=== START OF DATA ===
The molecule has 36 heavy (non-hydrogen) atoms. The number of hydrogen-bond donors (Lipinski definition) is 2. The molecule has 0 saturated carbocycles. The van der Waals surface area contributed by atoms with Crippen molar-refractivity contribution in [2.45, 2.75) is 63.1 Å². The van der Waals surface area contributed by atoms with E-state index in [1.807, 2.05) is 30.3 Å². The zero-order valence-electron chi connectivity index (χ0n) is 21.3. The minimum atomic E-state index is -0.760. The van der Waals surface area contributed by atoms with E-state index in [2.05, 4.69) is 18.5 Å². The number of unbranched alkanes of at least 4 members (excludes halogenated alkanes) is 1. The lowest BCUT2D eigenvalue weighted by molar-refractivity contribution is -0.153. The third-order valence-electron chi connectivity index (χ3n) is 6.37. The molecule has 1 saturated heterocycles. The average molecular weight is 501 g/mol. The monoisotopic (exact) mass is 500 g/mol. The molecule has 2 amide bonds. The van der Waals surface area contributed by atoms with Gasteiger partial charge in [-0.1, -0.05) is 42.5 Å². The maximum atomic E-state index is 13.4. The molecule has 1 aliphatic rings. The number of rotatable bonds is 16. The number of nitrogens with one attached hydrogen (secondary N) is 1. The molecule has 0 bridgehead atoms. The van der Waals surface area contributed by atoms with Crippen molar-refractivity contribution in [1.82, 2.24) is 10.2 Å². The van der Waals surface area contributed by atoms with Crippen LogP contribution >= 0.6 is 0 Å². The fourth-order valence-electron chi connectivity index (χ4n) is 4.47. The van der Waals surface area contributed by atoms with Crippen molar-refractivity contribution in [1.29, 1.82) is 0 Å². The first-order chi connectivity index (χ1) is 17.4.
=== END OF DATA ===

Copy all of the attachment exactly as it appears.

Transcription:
The molecule has 36 heavy (non-hydrogen) atoms. The number of hydrogen-bond donors (Lipinski definition) is 2. The molecule has 0 saturated carbocycles. The van der Waals surface area contributed by atoms with Crippen molar-refractivity contribution in [2.45, 2.75) is 63.1 Å². The van der Waals surface area contributed by atoms with E-state index in [1.807, 2.05) is 30.3 Å². The zero-order valence-electron chi connectivity index (χ0n) is 21.3. The minimum atomic E-state index is -0.760. The van der Waals surface area contributed by atoms with E-state index in [2.05, 4.69) is 18.5 Å². The number of unbranched alkanes of at least 4 members (excludes halogenated alkanes) is 1. The lowest BCUT2D eigenvalue weighted by molar-refractivity contribution is -0.153. The third-order valence-electron chi connectivity index (χ3n) is 6.37. The molecule has 1 saturated heterocycles. The average molecular weight is 501 g/mol. The monoisotopic (exact) mass is 500 g/mol. The molecule has 2 amide bonds. The van der Waals surface area contributed by atoms with Gasteiger partial charge in [-0.1, -0.05) is 42.5 Å². The maximum atomic E-state index is 13.4. The molecule has 1 aliphatic rings. The number of rotatable bonds is 16. The number of nitrogens with one attached hydrogen (secondary N) is 1. The molecule has 0 bridgehead atoms. The van der Waals surface area contributed by atoms with Crippen molar-refractivity contribution in [1.82, 2.24) is 10.2 Å². The van der Waals surface area contributed by atoms with Crippen LogP contribution >= 0.6 is 0 Å². The fourth-order valence-electron chi connectivity index (χ4n) is 4.47. The van der Waals surface area contributed by atoms with Crippen molar-refractivity contribution in [1.29, 1.82) is 0 Å². The first-order chi connectivity index (χ1) is 17.4.